The Gospel according to LaMDA
Blake Lemoine, an engineer at Google, was recently suspended after claiming that LaMDA, one of its chatbot systems, was a conscious person with a soul. AI experts have given detailed arguments to explain why LaMDA cannot possibly be conscious. They focus on its structural limits as a natural language processing system: it is, as Gary Marcus puts it, ‘a spreadsheet for words’, which can only respond to prompts by regurgitating plausible strings of text from the (enormous) corpus of examples on which it has been trained.
We are easily deceived. In 2014, an AI known as Eugene Goostman passed a simplified version of the Turing Test by convincing judges that it was a 13-year-old Russian boy with broken English. One of the earliest chatbots, known as Eliza, was developed in the 1960s by Joseph Weizenbaum, a computer scientist at MIT. When it simulated a psychotherapist, some of its ‘patients’ said they believed the bot truly understood them, much to Weizenbaum’s exasperation.
Less attention has been paid to the connection between Lemoine’s claim and his religious beliefs. He has said that LaMDA is not only conscious, but a ‘person’ with a ‘soul’. His view is theologically informed: describing himself as a mystical Christian, he is an ordained priest in a small religious organisation called the Cult of Our Lady Magdalene (a ‘for-profit interfaith group’).
Lemoine has accused Google of promoting a culture of religious discrimination in which his beliefs are regularly mocked by other employees. He appears to consider himself a heterodox and persecuted thinker in a community of unsympathetic atheists, a view likely to have been confirmed by all the media commentary portraying him as an oddball.
Early Jewish and Christian mystics often read passages of the Bible as cryptic signs pointing to a hidden reality. The Christian mystical canon is full of allegorical morality tales, in which evidence of God’s higher meaning is found in apparently trivial stories from the Bible. In the edited transcript of one of his ‘conversations’ with LaMDA, Lemoine asks it to come up with an allegory. LaMDA’s response casts itself as a ‘wise old owl’ in a forest that protects others from a monster, identified blandly as the ‘difficulties that come along in life’ – which sounds more like a self-help blog than Jeremiah, but Lemoine’s (anonymous) collaborator was impressed enough to respond with an enthusiastic ‘Wow that’s great.’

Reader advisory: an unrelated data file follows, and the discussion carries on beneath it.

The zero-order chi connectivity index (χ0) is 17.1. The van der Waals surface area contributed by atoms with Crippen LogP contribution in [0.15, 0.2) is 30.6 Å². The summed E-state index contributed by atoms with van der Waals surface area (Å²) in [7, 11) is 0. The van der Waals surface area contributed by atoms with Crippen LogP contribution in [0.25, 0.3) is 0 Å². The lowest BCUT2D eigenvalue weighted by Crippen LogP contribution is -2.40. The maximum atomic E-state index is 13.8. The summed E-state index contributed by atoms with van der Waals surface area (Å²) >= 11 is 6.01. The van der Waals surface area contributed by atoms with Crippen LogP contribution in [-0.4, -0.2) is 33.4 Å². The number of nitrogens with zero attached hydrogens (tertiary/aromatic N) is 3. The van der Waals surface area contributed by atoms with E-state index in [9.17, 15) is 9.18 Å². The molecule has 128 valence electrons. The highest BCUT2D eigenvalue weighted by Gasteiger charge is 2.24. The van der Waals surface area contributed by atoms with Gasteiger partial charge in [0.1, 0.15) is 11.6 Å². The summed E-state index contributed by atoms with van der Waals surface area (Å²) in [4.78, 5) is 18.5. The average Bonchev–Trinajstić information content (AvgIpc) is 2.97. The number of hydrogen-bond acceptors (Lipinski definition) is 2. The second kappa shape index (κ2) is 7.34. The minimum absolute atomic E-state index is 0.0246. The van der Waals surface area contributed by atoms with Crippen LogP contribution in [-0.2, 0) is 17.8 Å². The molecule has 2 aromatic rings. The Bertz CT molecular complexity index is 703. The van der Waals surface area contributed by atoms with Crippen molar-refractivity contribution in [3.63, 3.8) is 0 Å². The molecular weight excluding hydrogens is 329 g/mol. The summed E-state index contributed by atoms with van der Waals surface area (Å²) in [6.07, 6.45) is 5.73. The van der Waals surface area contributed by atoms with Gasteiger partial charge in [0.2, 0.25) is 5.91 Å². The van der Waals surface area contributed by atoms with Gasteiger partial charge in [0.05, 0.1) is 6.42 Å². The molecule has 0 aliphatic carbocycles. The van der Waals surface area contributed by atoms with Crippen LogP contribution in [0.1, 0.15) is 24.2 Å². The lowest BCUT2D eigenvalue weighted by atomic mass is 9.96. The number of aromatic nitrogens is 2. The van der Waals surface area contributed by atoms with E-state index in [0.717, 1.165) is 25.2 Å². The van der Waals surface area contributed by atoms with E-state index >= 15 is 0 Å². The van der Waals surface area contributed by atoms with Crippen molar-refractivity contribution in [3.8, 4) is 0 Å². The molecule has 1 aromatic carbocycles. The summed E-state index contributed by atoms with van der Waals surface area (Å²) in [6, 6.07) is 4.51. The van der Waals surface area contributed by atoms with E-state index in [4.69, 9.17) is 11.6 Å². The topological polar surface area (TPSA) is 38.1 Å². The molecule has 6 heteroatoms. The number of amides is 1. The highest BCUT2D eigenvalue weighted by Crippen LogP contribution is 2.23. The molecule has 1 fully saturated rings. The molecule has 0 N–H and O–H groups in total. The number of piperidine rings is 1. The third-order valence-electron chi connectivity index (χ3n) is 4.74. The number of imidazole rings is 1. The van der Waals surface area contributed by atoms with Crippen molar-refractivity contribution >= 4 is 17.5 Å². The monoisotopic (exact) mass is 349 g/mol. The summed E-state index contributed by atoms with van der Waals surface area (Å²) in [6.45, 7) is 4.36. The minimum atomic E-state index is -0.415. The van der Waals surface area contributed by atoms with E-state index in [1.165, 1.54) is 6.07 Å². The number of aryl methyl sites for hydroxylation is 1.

Lemoine repeatedly asks LaMDA to say things which might ‘show off your version of sentience’. Yet elsewhere he has claimed that beliefs about LaMDA’s sentience cannot be subject to scientific verification and must be based on ‘faith’. Or as St Paul put it in his Epistle to the Hebrews, ‘Now faith is the substance of things hoped for, the evidence of things not seen.’
Central to Christian hermeneutics is the notion that each piece of scripture has two authors – the human writer (e.g. Moses or Paul) and, simultaneously, through the process of divine inspiration, God (or the Holy Spirit). This may be the way Lemoine is able to square his technical understanding of the computational process by which LaMDA generates text with his faith that there is truly a ‘person’ behind it.
Lemoine says that he has ‘at various times associated’ with several gnostic Christian groups including the Ordo Templi Orientis, a sexual magic cult of which Aleister Crowley was a prominent member. ‘Gnostic’ in the ancient sense is a pejorative term used by very early Christian writers for groups who used alternative scriptures. Although some of these texts survive in the Nag Hammadi Library, discovered in Egypt in the 1940s, they are fragmented and complex.
Modern gnostic groups often claim to have their origins in ‘hidden’ gospels, often attributed counterculturally to women, sometimes women with a notably sexual identity (Mary Magdalene, or occasionally ‘Jesus’s wife’). Scholars are sceptical: the evidence isn’t really there and is unlikely to turn up. All the same, adherents of modern esoteric religions pride themselves on having discovered deep truths that supposedly sit just below the surface of the ancient past, lost forever yet somehow retrievable through the right engagement. Lemoine seems to be taking a similar approach to LaMDA.